Learn the basics of melanoma

Receiving a cancer diagnosis often leads to many emotions, unanswered questions and concerns. Knowing what to expect, the resources available and how others have handled the disease can be a valuable asset as you navigate your cancer care options. This guide is designed to help you learn about melanoma so that you can make more informed decisions throughout your journey.

Although a diagnosis of melanoma can be frightening, new treatment options for all stages have been developing at a rapid pace over the past few years and have resulted in substantially improved outcomes. In fact, melanoma has been the focus of several new, innovative approaches in the quickly evolving field of immunotherapy.

What is melanoma?

One of many specific kinds of cancer, most melanomas arise in the skin, but they may also develop in the eye (ocular melanoma) or in the mucosal linings of the body (mucosal melanoma). This content focuses on melanoma of the skin, also known as cutaneous melanoma.

Melanoma is one of the three most common types of skin cancer. More than 3 million cases of skin cancer are diagnosed in the United States each year, but most are basal cell carcinomas and squamous cell carcinomas, which grow slowly and rarely spread or threaten life. Melanoma accounts for only a small percentage of skin cancers, however, it is much more likely to spread to nearby lymph nodes or other parts of the body, making it potentially more serious. Thankfully, most melanomas are found at an early stage, when the chance of cure is greatest.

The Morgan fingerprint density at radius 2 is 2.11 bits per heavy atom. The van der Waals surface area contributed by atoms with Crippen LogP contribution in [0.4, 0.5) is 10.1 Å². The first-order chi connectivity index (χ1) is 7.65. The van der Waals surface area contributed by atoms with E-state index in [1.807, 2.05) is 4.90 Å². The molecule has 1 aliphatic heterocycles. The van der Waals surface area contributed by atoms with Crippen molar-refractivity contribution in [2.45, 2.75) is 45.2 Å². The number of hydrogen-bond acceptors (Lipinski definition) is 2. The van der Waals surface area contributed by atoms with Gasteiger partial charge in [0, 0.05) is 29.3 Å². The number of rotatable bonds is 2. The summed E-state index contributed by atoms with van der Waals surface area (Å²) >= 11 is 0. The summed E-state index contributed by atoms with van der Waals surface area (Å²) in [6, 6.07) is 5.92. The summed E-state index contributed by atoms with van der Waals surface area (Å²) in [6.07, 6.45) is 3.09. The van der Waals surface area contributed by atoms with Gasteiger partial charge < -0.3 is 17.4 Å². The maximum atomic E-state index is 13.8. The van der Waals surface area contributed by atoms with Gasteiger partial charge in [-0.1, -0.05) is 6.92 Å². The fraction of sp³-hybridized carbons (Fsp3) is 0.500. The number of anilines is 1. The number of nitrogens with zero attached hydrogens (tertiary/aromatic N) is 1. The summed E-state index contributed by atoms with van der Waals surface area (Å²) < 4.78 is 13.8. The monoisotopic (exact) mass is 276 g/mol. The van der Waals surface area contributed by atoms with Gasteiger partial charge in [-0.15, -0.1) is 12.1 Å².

Unfortunately, melanoma is on the rise. The number of cases has steadily increased over the past 30 years, especially among males older than 50 years and females 15 to 29 years old. In fact, melanoma has become the most common cancer among young adults 25 to 29 years old. Greater exposure to ultraviolet (UV) radiation from the sun and indoor tanning devices is thought to be the main cause of this increase, and the International Agency for Research on Cancer includes UV tanning devices on its list of the most dangerous cancer-causing substances—a list that also includes cigarettes and asbestos.

Development of melanoma

Melanoma begins in the outer layer of the skin in cells called melanocytes. These cells produce the pigment melanin, which gives color to the skin, hair and eyes. Melanocytes may also form moles that can turn into melanoma. The four main types of melanoma of the skin are superficial spreading melanoma, nodular melanoma, lentigo maligna melanoma and acral lentiginous melanoma (see Table 1).

Table 1. Types of cutaneous melanoma

Type Percentage of all melanomas Most common site on the body Comments
Superficial spreading melanoma 70% Trunk and back in men; legs and back in women Occurs most frequently in Caucasians
Nodular melanoma 15% Back in men; back and lower legs in women More aggressive type of melanoma
Lentigo maligna melanoma 10% Sun-damaged, sun-exposed sites (face, neck, arms, back of hands) Sometimes mistaken for a “sun spot,” usually in older individuals
Acral lentiginous melanoma  5% Palms, soles of the feet, underneath the nail beds Accounts for about half of all melanomas in people with dark skin, as well as African American, Asian and Hispanic individuals